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Article
Journeys to Others and Lessons of Self: Carlos Castaneda in Camposcape
Journal of Transnational American Studies
  • Ageeth Sluis, Butler University
Document Type
Article
Publication Date
12-1-2012
Additional Publication URL
http://escholarship.org/uc/item/2k72p3w7
Abstract
Drawing on Michel Foucault’s concept of heterotopia, this article examines the importance of place and gender within constructions of race politics in Carlos Castaneda’s series on shamanism. Championing a “separate reality” predicated on an indigenous worldview, Castaneda’s lessons invited transnational middle-class youth to "journey" alongside him to camposcape—an anachronistic and idealized countryside—as a means to escape the bourgeois values of their homelands and find spiritual fulfillment in a timeless and "authentic" Mexico. Castaneda’s work proposed new viable spaces of difference in Mexico, yet inscribed these spaces with a masculinist discourse that served to neutralize the gender trouble within the counterculture movement in both Mexico and the US.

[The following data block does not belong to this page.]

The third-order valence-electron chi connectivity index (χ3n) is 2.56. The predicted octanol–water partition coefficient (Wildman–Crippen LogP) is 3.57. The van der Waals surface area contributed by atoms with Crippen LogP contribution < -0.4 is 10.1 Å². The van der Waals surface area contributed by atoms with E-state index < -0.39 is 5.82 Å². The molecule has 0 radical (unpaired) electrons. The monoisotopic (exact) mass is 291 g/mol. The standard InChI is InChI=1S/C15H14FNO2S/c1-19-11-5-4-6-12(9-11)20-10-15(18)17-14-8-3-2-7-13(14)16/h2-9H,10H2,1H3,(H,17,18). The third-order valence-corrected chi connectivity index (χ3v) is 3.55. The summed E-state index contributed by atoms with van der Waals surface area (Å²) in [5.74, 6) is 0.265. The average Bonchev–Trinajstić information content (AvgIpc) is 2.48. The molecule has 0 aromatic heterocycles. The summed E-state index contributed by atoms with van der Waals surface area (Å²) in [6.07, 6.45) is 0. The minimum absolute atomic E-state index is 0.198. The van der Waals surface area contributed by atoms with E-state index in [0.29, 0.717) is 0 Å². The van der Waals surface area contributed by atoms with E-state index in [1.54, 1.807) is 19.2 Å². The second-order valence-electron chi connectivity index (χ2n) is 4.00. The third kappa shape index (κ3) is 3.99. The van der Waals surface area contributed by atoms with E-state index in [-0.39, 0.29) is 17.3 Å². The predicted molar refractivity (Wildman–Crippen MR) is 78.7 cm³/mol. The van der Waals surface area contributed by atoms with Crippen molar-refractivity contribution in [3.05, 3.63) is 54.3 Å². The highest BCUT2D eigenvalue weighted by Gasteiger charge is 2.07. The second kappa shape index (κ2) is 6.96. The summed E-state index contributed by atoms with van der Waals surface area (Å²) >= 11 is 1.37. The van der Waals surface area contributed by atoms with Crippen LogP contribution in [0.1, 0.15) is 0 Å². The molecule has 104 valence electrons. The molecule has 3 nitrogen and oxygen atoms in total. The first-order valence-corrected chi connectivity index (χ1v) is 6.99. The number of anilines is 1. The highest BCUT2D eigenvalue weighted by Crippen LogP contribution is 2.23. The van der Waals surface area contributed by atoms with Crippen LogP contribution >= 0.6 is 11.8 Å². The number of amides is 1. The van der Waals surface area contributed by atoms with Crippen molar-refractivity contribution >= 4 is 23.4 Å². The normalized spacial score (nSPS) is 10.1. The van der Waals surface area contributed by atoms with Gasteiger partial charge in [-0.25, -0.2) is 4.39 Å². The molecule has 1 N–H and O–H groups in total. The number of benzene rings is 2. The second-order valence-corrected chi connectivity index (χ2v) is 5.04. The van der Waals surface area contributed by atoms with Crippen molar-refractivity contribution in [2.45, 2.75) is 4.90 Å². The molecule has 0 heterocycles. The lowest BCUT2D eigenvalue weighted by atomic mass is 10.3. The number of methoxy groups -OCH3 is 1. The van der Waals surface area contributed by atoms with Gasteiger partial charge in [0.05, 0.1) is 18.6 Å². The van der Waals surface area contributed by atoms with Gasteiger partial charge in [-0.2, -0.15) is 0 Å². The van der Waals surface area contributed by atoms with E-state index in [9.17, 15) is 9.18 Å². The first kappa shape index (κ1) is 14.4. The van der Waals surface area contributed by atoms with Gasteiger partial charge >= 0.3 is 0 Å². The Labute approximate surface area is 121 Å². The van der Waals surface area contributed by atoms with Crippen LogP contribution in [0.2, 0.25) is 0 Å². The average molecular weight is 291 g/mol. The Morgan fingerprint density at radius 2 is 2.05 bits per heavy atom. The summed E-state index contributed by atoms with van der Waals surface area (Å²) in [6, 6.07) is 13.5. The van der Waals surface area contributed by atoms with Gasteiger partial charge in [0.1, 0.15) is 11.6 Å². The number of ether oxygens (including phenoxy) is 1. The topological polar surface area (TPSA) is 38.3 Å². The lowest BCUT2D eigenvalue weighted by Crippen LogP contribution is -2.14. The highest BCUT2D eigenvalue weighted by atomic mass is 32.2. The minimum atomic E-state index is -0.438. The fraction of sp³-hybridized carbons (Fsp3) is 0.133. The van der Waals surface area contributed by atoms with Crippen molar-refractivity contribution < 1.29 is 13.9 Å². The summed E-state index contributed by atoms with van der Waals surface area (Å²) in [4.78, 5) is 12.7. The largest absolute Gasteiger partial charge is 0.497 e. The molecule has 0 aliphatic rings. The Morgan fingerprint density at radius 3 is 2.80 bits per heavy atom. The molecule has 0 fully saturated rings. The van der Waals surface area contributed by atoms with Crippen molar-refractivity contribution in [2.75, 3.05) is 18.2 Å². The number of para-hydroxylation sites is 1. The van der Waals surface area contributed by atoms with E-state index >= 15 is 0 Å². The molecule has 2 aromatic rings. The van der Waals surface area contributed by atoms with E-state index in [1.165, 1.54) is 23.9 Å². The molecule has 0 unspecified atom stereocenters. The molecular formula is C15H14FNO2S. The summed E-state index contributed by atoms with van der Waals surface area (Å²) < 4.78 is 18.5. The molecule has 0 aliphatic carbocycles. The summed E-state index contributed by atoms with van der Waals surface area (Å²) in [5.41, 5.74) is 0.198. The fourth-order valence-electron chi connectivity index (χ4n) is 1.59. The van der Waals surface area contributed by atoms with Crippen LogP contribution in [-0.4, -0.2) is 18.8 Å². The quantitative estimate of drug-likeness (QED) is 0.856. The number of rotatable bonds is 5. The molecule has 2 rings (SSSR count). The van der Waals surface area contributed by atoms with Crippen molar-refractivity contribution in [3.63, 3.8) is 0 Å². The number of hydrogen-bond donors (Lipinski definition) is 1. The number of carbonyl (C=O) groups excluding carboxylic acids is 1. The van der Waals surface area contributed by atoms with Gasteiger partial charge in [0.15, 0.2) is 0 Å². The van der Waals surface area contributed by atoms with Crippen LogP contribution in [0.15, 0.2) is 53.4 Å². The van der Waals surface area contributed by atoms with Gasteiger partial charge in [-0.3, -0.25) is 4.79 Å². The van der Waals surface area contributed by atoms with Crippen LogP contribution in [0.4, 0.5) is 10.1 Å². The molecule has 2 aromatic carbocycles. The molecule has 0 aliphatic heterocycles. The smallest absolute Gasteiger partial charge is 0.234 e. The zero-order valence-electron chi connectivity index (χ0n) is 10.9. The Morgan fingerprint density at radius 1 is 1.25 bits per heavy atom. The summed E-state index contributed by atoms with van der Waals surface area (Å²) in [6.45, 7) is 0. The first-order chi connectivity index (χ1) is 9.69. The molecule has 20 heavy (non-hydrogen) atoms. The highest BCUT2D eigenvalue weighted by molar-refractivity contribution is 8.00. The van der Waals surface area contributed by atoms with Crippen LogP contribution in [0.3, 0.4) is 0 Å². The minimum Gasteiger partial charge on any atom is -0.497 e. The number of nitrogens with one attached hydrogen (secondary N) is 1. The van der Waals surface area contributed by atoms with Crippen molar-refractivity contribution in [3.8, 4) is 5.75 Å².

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This article was originally published in the Journal of Transnational American Studies. The author reserves all rights.

Citation Information
Sluis, Ageeth. "Journeys to Others and Lessons of Self: Carlos Castaneda in Camposcape." Journal of Transnational American Studies 4.2 (2012). Available from: http://digitalcommons.butler.edu/facsch_papers/298